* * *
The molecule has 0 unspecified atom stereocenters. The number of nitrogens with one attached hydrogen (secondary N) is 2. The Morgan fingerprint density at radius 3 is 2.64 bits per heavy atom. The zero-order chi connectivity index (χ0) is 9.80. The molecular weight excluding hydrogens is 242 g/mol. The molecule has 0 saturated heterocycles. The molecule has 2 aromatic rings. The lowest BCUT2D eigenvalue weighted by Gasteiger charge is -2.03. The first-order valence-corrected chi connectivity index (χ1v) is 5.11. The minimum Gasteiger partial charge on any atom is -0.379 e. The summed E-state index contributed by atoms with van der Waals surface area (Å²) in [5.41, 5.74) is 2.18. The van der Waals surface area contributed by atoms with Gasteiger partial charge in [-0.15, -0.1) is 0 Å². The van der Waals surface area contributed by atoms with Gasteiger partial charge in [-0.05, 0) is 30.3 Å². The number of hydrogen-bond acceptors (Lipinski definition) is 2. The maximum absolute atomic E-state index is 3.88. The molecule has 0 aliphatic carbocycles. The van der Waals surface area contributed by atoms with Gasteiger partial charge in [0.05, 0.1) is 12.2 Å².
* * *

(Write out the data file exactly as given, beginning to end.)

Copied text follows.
The molecule has 0 unspecified atom stereocenters. The number of nitrogens with one attached hydrogen (secondary N) is 2. The Morgan fingerprint density at radius 3 is 2.64 bits per heavy atom. The zero-order chi connectivity index (χ0) is 9.80. The molecular weight excluding hydrogens is 242 g/mol. The molecule has 0 saturated heterocycles. The molecule has 2 aromatic rings. The lowest BCUT2D eigenvalue weighted by Gasteiger charge is -2.03. The first-order valence-corrected chi connectivity index (χ1v) is 5.11. The minimum Gasteiger partial charge on any atom is -0.379 e. The summed E-state index contributed by atoms with van der Waals surface area (Å²) in [5.41, 5.74) is 2.18. The van der Waals surface area contributed by atoms with Gasteiger partial charge in [-0.15, -0.1) is 0 Å². The van der Waals surface area contributed by atoms with Gasteiger partial charge in [-0.05, 0) is 30.3 Å². The number of hydrogen-bond acceptors (Lipinski definition) is 2. The maximum absolute atomic E-state index is 3.88. The molecule has 0 aliphatic carbocycles. The van der Waals surface area contributed by atoms with Gasteiger partial charge in [0.05, 0.1) is 12.2 Å².